Seating at galleries, museums, and art fairs is always a conundrum. Gallerists, museum curators, and art booth proprietors either lack chairs to sit on, curate seating within their environments, rent chairs for their booths, and/or sell the chairs they use. There is rarely a place for the tired art-goer to settle for long, and because of this lack of seating in galleries, much less in antique establishments, museum period rooms, or antique fairs—one might mistakenly sit on a treasure, or worse, be silently admonished by tasteful placards displayed with phrases such as: Please Refrain from Sitting on Furniture, Do Not Touch, or simply an elegant ribbon tied from arm to arm.
“Pray For Me”—Pope Francis I is an installation in the form of ten 17th century Italian “monk” chairs, which function as random seating throughout the art gallery. These chairs were originally called friarlero—meaning “brothers”—due to their use by monks or higher religious actuary, even Popes. Each chair in the installation is named after an historical painting of a Pope: Raphael’s Julius II and Leo X, Sebastiano del Piombo’s Clement VII, Titian’s Paul III (twice) and Sixtus IV, El Greco’s Pius V, Caravaggio’s Paul V, Veláazquez’s Innocent X, and Jacques Louis David’s Pius VII. Each chair has been individually photographed and positioned according to the respective painting, but without the seated subject—the absence of which conjures Papal ghosts.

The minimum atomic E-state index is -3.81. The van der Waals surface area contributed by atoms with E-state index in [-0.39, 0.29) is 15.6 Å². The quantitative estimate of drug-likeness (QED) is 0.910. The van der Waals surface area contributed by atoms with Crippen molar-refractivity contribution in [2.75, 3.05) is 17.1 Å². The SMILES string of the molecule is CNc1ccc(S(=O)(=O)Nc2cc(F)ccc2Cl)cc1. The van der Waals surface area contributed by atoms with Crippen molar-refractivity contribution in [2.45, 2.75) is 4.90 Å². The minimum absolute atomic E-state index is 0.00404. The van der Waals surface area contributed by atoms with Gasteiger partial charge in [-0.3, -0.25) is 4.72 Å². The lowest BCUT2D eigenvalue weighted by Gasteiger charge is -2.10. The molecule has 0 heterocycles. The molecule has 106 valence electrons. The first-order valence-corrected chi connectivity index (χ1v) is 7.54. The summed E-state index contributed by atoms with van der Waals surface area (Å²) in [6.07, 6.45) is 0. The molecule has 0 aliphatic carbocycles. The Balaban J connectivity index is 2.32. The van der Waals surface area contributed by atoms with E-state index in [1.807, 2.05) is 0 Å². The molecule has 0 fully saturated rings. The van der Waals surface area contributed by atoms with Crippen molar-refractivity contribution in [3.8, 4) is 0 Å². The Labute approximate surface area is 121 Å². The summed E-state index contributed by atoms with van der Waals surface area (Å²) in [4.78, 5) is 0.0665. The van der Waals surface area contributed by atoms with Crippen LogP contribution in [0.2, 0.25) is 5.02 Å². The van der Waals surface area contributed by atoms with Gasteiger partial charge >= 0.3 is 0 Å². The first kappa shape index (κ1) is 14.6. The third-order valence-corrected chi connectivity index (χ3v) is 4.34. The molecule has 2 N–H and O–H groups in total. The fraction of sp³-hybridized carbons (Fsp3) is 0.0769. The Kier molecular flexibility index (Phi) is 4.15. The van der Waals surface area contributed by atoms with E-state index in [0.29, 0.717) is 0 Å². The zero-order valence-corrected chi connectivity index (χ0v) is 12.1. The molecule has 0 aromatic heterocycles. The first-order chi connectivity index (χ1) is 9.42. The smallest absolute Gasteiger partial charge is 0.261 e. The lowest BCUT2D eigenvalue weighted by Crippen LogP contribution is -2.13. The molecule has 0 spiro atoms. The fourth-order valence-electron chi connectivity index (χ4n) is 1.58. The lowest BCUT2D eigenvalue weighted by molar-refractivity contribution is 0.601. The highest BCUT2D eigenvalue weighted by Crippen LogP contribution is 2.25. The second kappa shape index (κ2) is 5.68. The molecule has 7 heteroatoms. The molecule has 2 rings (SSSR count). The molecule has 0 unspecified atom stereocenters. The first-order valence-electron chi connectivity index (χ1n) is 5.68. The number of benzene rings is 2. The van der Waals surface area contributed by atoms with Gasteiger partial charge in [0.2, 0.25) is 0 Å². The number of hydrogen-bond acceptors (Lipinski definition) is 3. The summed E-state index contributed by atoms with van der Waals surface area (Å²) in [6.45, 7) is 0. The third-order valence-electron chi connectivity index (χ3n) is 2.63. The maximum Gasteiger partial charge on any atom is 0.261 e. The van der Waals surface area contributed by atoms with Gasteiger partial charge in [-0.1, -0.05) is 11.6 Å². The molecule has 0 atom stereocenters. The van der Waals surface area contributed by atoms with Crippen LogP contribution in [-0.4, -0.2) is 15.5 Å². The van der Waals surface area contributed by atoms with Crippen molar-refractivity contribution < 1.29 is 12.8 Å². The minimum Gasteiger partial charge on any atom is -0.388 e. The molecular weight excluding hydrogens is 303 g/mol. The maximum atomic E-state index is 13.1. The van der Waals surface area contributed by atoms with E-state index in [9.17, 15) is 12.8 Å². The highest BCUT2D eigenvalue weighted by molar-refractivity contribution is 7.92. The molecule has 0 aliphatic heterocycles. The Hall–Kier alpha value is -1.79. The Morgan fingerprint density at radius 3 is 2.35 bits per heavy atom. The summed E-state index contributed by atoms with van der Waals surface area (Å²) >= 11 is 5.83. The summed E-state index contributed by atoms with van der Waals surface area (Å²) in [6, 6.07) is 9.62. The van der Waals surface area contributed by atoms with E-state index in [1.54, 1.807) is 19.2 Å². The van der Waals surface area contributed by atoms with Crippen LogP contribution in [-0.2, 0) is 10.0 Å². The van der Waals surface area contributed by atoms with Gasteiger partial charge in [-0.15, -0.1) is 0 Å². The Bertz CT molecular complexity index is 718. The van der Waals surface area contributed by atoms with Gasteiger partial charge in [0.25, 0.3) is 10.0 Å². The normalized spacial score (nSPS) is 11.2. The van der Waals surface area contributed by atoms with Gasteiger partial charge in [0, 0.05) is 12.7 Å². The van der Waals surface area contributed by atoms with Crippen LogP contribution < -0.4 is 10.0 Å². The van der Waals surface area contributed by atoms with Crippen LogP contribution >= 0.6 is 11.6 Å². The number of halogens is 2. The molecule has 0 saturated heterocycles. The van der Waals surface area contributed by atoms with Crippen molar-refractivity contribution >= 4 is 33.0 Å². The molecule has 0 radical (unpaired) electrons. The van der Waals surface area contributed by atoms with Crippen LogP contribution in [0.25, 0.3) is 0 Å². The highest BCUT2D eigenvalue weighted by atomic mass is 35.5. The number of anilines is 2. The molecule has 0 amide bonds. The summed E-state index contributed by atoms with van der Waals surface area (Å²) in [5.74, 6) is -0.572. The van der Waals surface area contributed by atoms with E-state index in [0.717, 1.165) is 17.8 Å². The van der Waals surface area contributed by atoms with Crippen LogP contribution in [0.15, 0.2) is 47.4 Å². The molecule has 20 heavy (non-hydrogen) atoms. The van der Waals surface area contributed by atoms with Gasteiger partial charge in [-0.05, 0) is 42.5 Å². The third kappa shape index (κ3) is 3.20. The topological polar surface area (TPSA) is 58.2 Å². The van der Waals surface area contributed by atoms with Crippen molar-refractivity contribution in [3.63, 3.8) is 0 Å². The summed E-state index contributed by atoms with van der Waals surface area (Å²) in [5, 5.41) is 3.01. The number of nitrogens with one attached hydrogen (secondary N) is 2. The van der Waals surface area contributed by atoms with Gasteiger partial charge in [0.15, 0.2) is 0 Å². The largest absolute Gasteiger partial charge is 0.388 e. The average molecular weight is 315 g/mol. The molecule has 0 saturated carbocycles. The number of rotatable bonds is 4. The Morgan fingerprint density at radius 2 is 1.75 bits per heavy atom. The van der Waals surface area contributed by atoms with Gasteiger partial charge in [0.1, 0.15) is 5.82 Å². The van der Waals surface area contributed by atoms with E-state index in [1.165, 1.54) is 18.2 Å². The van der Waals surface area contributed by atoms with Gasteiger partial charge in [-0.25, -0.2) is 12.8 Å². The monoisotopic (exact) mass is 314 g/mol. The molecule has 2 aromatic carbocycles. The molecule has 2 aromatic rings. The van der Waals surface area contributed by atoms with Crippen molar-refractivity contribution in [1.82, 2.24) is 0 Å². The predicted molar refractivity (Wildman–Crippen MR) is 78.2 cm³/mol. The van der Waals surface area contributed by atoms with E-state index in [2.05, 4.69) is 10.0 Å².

The friarleros are all tagged with price tags alluding to their commercial value as antiques. Yet these are marked not with a price, but with the name of the painter and that of the Pope who ostensibly would sit in the chair represented. The photographic portraits of the chairs appropriate and cite the place of monetary and art historical value in real and literal terms by the photographs being reproduced to the sizes of their inspiration.
Additionally, the installation features a reliquary housing ”relics” shed by the chairs over the course of their JAMES FUENTES lives as artworks in the artists’ possession. As the chairs lose these fragments of fabric, the artist will add them to the reliquary in another nod to the practices of the Catholic Church. So while the reliquary steadily grows and relics accumulate, the photos and chairs, with nothing in them, serve as backdrop—the negative space that defines what is there and not. In their emptiness, the images and chairs dismantle and play on ideas of portraiture, patronage, politics, art history, and memorial.